What's that? I asked.

So, That's how I heard about this thing called dressage and found an instructor and started out. I am a very low level rider, still, though.
     
    07-20-2012, 03:47 PM
  #13
Showing
Quote:
Originally Posted by ~*~anebel~*~    
My advice to anyone starting in dressage is to find the right coach!! A good coach won't care what horse you're on as long as it's sound and will teach you in whatever tack you show up in as long as it fits.
Couldn't agree more.

I was not looking into dressage specifically. I was looking into trainer to help me to bring my horse from forehead (one was extremely heavy on front, other one was lacking balance, and both stiff). After going through 5 or 6 trainers and not getting anywhere I decided to give a try to dressage trainer (even though I always thought dressage is something boring looking at those competitions). Found an awesome trainer (by recommendations from local people) and is very happy that I started lessons with her. The changes in horses are incredible: I'd never thought they can move and respond the way they do now and that I'll be able to achieve it all being a rider with no formal training.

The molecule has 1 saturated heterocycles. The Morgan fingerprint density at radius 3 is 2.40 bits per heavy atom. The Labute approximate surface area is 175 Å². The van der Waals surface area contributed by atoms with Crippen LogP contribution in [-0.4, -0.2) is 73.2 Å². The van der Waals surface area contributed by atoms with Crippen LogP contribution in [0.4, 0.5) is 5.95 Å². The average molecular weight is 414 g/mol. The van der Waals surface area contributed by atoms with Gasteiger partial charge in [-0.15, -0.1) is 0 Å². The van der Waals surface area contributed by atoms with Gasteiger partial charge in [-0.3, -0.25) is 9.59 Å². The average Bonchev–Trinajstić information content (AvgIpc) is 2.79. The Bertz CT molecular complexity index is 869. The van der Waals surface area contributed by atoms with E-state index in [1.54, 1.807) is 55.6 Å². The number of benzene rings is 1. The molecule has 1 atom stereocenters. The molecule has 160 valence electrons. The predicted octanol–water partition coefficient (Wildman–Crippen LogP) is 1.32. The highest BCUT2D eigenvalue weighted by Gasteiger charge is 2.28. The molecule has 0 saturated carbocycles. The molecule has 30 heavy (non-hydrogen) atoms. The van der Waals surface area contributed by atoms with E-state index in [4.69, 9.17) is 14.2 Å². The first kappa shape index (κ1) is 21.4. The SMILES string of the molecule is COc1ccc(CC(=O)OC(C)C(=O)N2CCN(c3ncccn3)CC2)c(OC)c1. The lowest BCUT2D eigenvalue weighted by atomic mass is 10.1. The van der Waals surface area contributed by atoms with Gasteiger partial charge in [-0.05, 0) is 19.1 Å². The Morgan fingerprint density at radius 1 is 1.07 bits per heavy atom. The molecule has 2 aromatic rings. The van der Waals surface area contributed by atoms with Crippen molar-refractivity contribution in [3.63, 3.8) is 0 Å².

07-20-2012, 08:09 PM
  #14
Yearling
I always wanted to ride english for some reason, even though the area I lived in was primarily western/rodeo/ranch horses and riding. When I finally found an english barn and started riding at age 10, they just so happened to focus on dressage riding. I stuck with that barn until I moved away to do an internship at a dressage farm 2 years ago.

I ride 6-7 days a week, 4-6 horses a day (sometimes more or less depending on the season). I work with unstarted horses all the way up to FEI level horses. I absolutely love dressage.

My advice to those wanting to start/move along in dressage is to ride as many different horses as you can as often as possible under the eye of a good trainer. Credentials isn't everything. Look for someone who is a good teach/communicator, if you want to show find someone who has shown, and who is continually furthering their education by going to clinics etc.. Don't think that you need a 20k+ horse to do dressage. Most horses, even with their conformation flaws, can do up to 2nd Level work without strain or stress. Go to horse shows, clinic, demos, and watch YouTube dressage videos. Then have someone tell you what you are seeing so you can learn to recognize it on our own. Lastly, don't neglect to get out of the 20x60 ring. Go on a trail ride, hop on bareback, or set up some jumps.